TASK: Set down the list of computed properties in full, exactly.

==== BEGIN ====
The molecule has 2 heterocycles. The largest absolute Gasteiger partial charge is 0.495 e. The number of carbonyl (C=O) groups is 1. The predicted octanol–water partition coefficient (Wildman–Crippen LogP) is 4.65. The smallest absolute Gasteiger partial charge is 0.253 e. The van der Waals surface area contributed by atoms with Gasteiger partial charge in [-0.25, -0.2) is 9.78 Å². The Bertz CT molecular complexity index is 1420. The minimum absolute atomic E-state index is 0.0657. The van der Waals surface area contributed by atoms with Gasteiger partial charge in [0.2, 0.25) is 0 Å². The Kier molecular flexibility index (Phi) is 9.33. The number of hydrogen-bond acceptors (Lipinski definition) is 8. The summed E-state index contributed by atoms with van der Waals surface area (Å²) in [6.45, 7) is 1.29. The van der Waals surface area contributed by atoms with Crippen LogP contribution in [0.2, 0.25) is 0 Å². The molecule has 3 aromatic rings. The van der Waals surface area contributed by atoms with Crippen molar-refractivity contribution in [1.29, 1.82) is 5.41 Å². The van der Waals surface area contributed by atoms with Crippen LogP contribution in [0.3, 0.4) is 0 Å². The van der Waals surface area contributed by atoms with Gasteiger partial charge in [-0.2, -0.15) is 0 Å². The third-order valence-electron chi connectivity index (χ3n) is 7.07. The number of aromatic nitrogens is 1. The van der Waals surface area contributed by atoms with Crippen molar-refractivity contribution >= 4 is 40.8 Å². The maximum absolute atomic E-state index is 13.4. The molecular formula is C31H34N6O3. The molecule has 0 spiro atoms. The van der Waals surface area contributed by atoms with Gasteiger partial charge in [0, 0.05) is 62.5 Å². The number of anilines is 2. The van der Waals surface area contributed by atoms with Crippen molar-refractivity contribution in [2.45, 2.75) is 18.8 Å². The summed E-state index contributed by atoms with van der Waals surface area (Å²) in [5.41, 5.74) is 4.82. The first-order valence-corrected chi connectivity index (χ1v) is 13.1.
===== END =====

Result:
The molecule has 2 heterocycles. The largest absolute Gasteiger partial charge is 0.495 e. The number of carbonyl (C=O) groups is 1. The predicted octanol–water partition coefficient (Wildman–Crippen LogP) is 4.65. The smallest absolute Gasteiger partial charge is 0.253 e. The van der Waals surface area contributed by atoms with Gasteiger partial charge in [-0.25, -0.2) is 9.78 Å². The Bertz CT molecular complexity index is 1420. The minimum absolute atomic E-state index is 0.0657. The van der Waals surface area contributed by atoms with Gasteiger partial charge in [0.2, 0.25) is 0 Å². The Kier molecular flexibility index (Phi) is 9.33. The number of hydrogen-bond acceptors (Lipinski definition) is 8. The summed E-state index contributed by atoms with van der Waals surface area (Å²) in [6.45, 7) is 1.29. The van der Waals surface area contributed by atoms with Crippen LogP contribution in [0.2, 0.25) is 0 Å². The molecule has 3 aromatic rings. The van der Waals surface area contributed by atoms with Crippen molar-refractivity contribution in [1.29, 1.82) is 5.41 Å². The van der Waals surface area contributed by atoms with Crippen LogP contribution in [0.3, 0.4) is 0 Å². The van der Waals surface area contributed by atoms with Gasteiger partial charge in [-0.2, -0.15) is 0 Å². The third-order valence-electron chi connectivity index (χ3n) is 7.07. The number of aromatic nitrogens is 1. The van der Waals surface area contributed by atoms with Crippen molar-refractivity contribution >= 4 is 40.8 Å². The maximum absolute atomic E-state index is 13.4. The molecular formula is C31H34N6O3. The molecule has 0 spiro atoms. The van der Waals surface area contributed by atoms with Gasteiger partial charge in [0, 0.05) is 62.5 Å². The number of anilines is 2. The van der Waals surface area contributed by atoms with Crippen molar-refractivity contribution in [2.45, 2.75) is 18.8 Å². The summed E-state index contributed by atoms with van der Waals surface area (Å²) in [5.41, 5.74) is 4.82. The first-order valence-corrected chi connectivity index (χ1v) is 13.1.